Snider, J.H., Having a parent who excels at local public-school politics shouldn’t be a precondition for a child to get a good teacher, The Hechinger Report, December 30, 2019. (Provides insight into why parents don’t fight for K12 compensation transparency.)

Snider, J.H., Teacher Salaries, Capital, December 14, 2019. Note: this is a letter-to-the-editor, not article.

Snider, J.H., The growing and hidden pay gap between junior and senior teachers is a disgrace, Washington Post, July 19, 2019, p. C4.

Snider, J.H., Should Anne Arundel raise local taxes to fund increased senior teacher pay?, Washington Post, June 13, 2019. For the original article links, see here.

Snider, J.H., Schools must improve spending transparency, Capital, January 3, 2019. Note: this is a letter-to-the-editor, not article.

Snider, J.H., Prince George’s County pension-spiking is ripping off Maryland taxpayers, Washington Examiner, September 17, 2018.

Snider, J.H., Seek equal pay for equal work? Don’t become a K-12 teacher, Hechinger Report, June 29, 2017.

Snider, J.H., America’s $1 million per year K12 public school teachers, Washington Examiner,April 27, 2017.  This op-ed calls for the use of accrual accounting in the reporting of K12 compensation at an individual level.

Snider, J.H., Maryland should be truthful in reporting teacher payWashington Post, February 17, 2017.  This op-ed calls for machine-readable, online disclosure of K12 salary data, including the methodology by which it is reported.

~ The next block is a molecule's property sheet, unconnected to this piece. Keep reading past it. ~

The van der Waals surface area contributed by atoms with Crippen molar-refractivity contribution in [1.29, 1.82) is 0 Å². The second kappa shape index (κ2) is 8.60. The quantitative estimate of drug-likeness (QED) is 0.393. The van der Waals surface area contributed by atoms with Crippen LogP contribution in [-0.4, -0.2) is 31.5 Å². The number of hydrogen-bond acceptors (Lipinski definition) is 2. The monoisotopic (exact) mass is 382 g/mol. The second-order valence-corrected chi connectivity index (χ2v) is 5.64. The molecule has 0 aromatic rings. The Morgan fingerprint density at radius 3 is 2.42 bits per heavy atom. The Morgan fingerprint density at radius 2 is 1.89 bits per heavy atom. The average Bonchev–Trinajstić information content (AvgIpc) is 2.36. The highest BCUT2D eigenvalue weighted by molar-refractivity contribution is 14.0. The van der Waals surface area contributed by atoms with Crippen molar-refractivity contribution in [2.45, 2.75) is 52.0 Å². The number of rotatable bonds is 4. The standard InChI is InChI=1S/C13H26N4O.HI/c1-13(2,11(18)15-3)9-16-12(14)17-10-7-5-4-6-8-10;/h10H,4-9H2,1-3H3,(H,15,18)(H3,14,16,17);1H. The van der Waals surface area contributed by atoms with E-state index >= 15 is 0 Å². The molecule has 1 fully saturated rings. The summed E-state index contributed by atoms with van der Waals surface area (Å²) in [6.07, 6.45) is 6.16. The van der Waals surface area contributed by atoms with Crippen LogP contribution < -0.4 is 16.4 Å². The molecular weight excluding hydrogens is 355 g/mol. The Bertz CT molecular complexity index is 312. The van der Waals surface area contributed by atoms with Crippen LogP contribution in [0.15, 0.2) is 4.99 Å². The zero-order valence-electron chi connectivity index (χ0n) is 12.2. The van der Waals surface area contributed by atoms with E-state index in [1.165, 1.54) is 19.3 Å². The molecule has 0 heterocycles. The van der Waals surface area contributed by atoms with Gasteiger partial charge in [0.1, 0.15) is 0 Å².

Snider, J.H., Is the AACPS School Board Embarrassed by the Incoming Superintendent’s Compensation?Watchdog Wire, June 3, 2014.

Snider, J.H., It’s the Public’s Data: Democratizing School Board Records, Education Week, June 14, 2010.

Snider, J.H., Maryland’s fake open government, Washington Post, April 18, 2010.

Snider, J.H., Democratize School Budget Data, Education Week, May 20, 2009. These ideas are being implemented XBRL US’s State & Local Government Disclosure Modernization Working Group.

Snider, J.H., “Public School Systems Should Post Compensation Data Online,” Washington Examiner, March 18, 2009.

Snider, J.H., Need Teachers? Show Them the Money, Washington Post, February 8, 2009

Snider, J.H., America’s Million-Dollar Superintendents: Should public schools’ financial statements look more like public companies’?, Education Week, December 11, 2006.

Public Policy Regarding
Private Sector Pay Disclosure

Comment: Remarkably, some countries and U.S. states provide more genuine public transparency on private employee compensation than Maryland does on taxpayer funded governmeng employee compensation.

Baker, Michael, et al., Can Transparency Laws Fix the Gender Wage Gap?, Harvard Business Review, Feb. 26, 2020.

Bevanger, Lars, Norway: The country where no salaries are secret, BBC News, July 22, 2017.

Burkus, David, Why Keeping Salaries a Secret May Hurt Your Company, Harvard Business Review, March 10, 2016. Nov. 6, 2019 interview with Burkus. Sept. 30, 2016 critique of Burkus’s argument.

Cutter, Chip, New York City Companies Prepare to Put Pay Ranges on Job Listings, Wall Street Journal, April 17, 2022.

Cutter, Chip, You’ll Soon Get to See Pay on NYC Job Postings, Wall Street Journal, Jan. 28, 2022.

Carmichael, Sarah Green, Am I Underpaid? Too Often, Younger Workers Don’t Know, Bloomberg, Feb. 10, 2022.

Hardy, Adam, ‘Moment of Reckoning:’ New Laws Are Forcing Employers to Share Salary Details With Applicants, Money, Nov. 18, 2021.